11/06/2009 - Role of transporters in drug toxicity

Effect of membrane cholesterol on BSEP/Bsep activity - species specificity studies for substrates and inhibitors

E. Kis, E. Ioja, T. Nagy, K. Herédi-Szabó and P. Krajcsi

Drug Metab Dispos. 2009 Sep;37(9):1878-86. Epub 2009 Jun 11.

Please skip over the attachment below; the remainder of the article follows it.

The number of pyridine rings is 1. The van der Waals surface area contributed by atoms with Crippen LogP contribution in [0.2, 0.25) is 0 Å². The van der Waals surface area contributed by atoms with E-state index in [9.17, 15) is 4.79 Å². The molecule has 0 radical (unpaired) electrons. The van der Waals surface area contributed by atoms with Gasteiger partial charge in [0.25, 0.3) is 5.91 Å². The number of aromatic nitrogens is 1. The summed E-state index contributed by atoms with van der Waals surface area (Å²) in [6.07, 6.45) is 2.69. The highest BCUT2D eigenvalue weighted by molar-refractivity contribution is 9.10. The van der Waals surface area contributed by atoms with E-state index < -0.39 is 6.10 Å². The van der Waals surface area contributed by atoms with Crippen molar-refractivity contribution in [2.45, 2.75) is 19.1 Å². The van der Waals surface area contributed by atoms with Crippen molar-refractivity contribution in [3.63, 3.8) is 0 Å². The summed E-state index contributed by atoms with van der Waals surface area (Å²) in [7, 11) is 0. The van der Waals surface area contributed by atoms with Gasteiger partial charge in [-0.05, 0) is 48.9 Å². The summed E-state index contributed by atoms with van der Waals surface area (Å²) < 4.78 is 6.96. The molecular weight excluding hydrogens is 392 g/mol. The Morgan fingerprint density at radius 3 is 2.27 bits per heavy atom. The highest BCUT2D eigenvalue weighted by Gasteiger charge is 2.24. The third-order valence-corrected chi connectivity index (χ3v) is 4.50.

The efflux transporter responsible for the canalicular elimination of bile salts from the hepatocytes is the bile salt export pump (BSEP, ABCB11). Absence or inhibition of this transporter leads to bile salt retention in the hepatocyte and in turn can lead to cholestatic liver disease. We expressed the BSEP/Bsep protein from three species (human, rat, and mouse) in a baculovirus-infected Sf9 system. Vesicles prepared from these cells were used to evaluate bile salt transport of four conjugated bile salts. Because the Sf9 system contains less membrane cholesterol than the liver canalicular membrane, the effect of added cholesterol on the kinetics of BSEP/Bsep-mediated bile salt transport was also investigated. Cholesterol treatment increased the V(max) values in all the species, with the most pronounced effect observed in the rat transporter. In contrast, K(m) values, with the exception of glycochenodeoxycholate, remained largely unchanged. The species-specific bile salt transport inhibition potential of three compounds known to cause clinical cholestasis was investigated in vesicles containing BSEP/Bsep. Troglitazone and glibenclamide inhibited the BSEP/Bsep-mediated transport of different bile salts with similar affinities, whereas the potential of cyclosporine A to inhibit bile salt transport showed species- and bile salt-specific variations. In conclusion, the cholesterol-loaded Sf9 vesicles overexpressing BSEP/Bsep seem to be a useful system for the identification of potential cholestatic compounds and can also be used for the investigation of species specificity. We observed greater differences in IC(50) values for inhibitors than in K(m) values for substrates between species.

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